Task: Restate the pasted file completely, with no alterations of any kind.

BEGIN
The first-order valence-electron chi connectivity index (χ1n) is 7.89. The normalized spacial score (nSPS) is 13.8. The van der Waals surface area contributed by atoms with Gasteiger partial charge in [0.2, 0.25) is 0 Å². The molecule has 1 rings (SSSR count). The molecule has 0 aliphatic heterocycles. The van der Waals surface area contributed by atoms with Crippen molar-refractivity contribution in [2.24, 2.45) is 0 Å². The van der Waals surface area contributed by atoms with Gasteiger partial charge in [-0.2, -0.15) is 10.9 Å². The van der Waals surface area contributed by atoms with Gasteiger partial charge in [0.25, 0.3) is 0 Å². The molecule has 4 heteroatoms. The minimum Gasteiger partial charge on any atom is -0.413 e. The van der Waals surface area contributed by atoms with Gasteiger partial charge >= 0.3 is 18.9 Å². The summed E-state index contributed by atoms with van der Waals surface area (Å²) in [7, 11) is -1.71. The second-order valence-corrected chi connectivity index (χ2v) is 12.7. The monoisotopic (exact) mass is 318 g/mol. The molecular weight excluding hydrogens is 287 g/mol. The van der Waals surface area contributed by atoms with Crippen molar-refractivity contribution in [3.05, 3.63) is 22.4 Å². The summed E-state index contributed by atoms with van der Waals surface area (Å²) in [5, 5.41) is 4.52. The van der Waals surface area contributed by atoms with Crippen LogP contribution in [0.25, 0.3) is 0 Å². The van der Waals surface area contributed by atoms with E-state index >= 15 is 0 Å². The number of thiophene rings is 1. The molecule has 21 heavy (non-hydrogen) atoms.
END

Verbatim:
The first-order valence-electron chi connectivity index (χ1n) is 7.89. The normalized spacial score (nSPS) is 13.8. The van der Waals surface area contributed by atoms with Gasteiger partial charge in [0.2, 0.25) is 0 Å². The molecule has 1 rings (SSSR count). The molecule has 0 aliphatic heterocycles. The van der Waals surface area contributed by atoms with Crippen molar-refractivity contribution in [2.24, 2.45) is 0 Å². The van der Waals surface area contributed by atoms with Gasteiger partial charge in [-0.2, -0.15) is 10.9 Å². The van der Waals surface area contributed by atoms with Gasteiger partial charge in [0.25, 0.3) is 0 Å². The molecule has 4 heteroatoms. The minimum Gasteiger partial charge on any atom is -0.413 e. The van der Waals surface area contributed by atoms with Gasteiger partial charge >= 0.3 is 18.9 Å². The summed E-state index contributed by atoms with van der Waals surface area (Å²) in [7, 11) is -1.71. The second-order valence-corrected chi connectivity index (χ2v) is 12.7. The monoisotopic (exact) mass is 318 g/mol. The molecular weight excluding hydrogens is 287 g/mol. The van der Waals surface area contributed by atoms with Crippen molar-refractivity contribution in [3.05, 3.63) is 22.4 Å². The summed E-state index contributed by atoms with van der Waals surface area (Å²) in [5, 5.41) is 4.52. The van der Waals surface area contributed by atoms with Crippen LogP contribution in [0.25, 0.3) is 0 Å². The van der Waals surface area contributed by atoms with E-state index >= 15 is 0 Å². The number of thiophene rings is 1. The molecule has 21 heavy (non-hydrogen) atoms.